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Vet Parasitol Reg Stud Reports. 2018 Dec;14:170-175. doi: 10.1016/j.vprsr.2018.10.005. Epub 2018 Oct 29.

Serological and molecular diagnosis of Ehrlichia canis and associated risk factors in dogs domiciled in western Cuba.

Author information

1
Department of Animal Prevention, Veterinary Medicine College, Agrarian University of Habana, Mayabeque, Cuba. Electronic address: maylingo@unah.edu.cu.
2
Department of Epidemiology and Public Health, Veterinary Institute, Federal Rural University of Rio de Janeiro, Br 465, km 7, Seropedica, Rio de Janeiro 23897-000, Brazil.
3
Department of Epidemiology and Public Health, Veterinary Institute, Federal Rural University of Rio de Janeiro, Br 465, km 7, Seropedica, Rio de Janeiro 23897-000, Brazil. Electronic address: carlosmassard@ufrrj.br.
4
Department of Animal Prevention, Veterinary Medicine College, Agrarian University of Habana, Mayabeque, Cuba. Electronic address: roque@unah.edu.cu.
5
Department of Animal Prevention, Veterinary Medicine College, Agrarian University of Habana, Mayabeque, Cuba. Electronic address: jcesar@unah.edu.cu.
6
National Center for Animal and Plant Health, Mayabeque, Cuba.
7
Department of Epidemiology and Public Health, Veterinary Institute, Federal Rural University of Rio de Janeiro, Br 465, km 7, Seropedica, Rio de Janeiro 23897-000, Brazil. Electronic address: adivaldofonseca@yahoo.com.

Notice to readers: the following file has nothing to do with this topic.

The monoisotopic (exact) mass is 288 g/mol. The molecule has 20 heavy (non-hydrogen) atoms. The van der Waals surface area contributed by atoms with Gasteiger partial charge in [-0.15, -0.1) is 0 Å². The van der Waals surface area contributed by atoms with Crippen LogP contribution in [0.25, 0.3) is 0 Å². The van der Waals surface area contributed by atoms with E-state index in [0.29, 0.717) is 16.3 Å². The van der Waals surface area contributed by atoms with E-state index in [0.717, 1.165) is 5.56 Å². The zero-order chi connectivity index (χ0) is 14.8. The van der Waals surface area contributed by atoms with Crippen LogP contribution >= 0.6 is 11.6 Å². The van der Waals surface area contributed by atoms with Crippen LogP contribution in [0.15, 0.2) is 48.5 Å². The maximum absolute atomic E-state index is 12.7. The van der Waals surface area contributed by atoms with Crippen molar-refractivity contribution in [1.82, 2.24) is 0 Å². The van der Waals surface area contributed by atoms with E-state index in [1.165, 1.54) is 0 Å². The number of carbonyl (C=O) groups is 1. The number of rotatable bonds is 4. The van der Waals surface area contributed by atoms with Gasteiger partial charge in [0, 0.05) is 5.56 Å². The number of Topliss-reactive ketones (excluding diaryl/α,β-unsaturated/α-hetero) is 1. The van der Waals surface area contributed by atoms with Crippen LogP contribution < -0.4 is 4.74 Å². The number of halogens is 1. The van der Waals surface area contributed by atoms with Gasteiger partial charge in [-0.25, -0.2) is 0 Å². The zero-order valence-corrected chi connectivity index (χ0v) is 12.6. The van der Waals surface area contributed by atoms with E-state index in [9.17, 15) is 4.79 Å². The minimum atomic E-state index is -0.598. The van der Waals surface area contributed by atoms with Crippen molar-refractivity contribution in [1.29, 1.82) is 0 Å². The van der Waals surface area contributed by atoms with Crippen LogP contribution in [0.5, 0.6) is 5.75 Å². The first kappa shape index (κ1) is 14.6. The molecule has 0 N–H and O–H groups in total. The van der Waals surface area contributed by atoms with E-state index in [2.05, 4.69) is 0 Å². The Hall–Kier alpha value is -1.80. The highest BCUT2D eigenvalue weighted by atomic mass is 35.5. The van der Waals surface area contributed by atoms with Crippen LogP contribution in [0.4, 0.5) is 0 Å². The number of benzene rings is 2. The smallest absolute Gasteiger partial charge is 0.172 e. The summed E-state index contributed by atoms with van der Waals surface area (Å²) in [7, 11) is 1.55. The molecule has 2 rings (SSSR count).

Abstract

Ehrlichia canis is a rickettsia transmitted by the tick, Rhipicephalus sanguineus, and is the causative agent of canine monocytic ehrlichiosis (CME). In Cuba, the first diagnosis of CME was made in 2001, but few studies have since investigated this disease locally. The objective of this study was to estimate the prevalence of E. canis in dogs domiciled in four municipalities within the western region of Cuba and determine the associated risk factors. Blood was drawn from 378 selected dogs living in four municipalities in two provinces of western Cuba. From the total number of samples, 206 plasma samples were selected to perform an enzyme-linked immunosorbent assay (ELISA) to detect antibodies against E. canis. Using the original 378 samples of extracted DNA, a nested polymerase chain reaction (nPCR) was performed to amplify a specific fragment of the 16S rRNA gene of E. canis. Analysis of the 206 plasma samples revealed a total of 162 animals that were seropositive for E. canis (78.64%) with a density index between 109.5 and 970.7. In contrast, 179 samples were positive based on the nPCR assay (47.35%). As well, there was a high concordance (kappa = 0.7), calculated through the Kappa index, between the animals found to be positive based on nPCR and those determined based on ELISA. The analysis of risk factors showed that residing in the municipality of Boyeros in addition to having a history of infestation by ticks increases the probability of having a positive result based on nPCR.

KEYWORDS:

Diagnosis; Domestic dogs; Ehrlichia canis; Risk factors

PMID:
31014724
DOI:
10.1016/j.vprsr.2018.10.005
[Indexed for MEDLINE]

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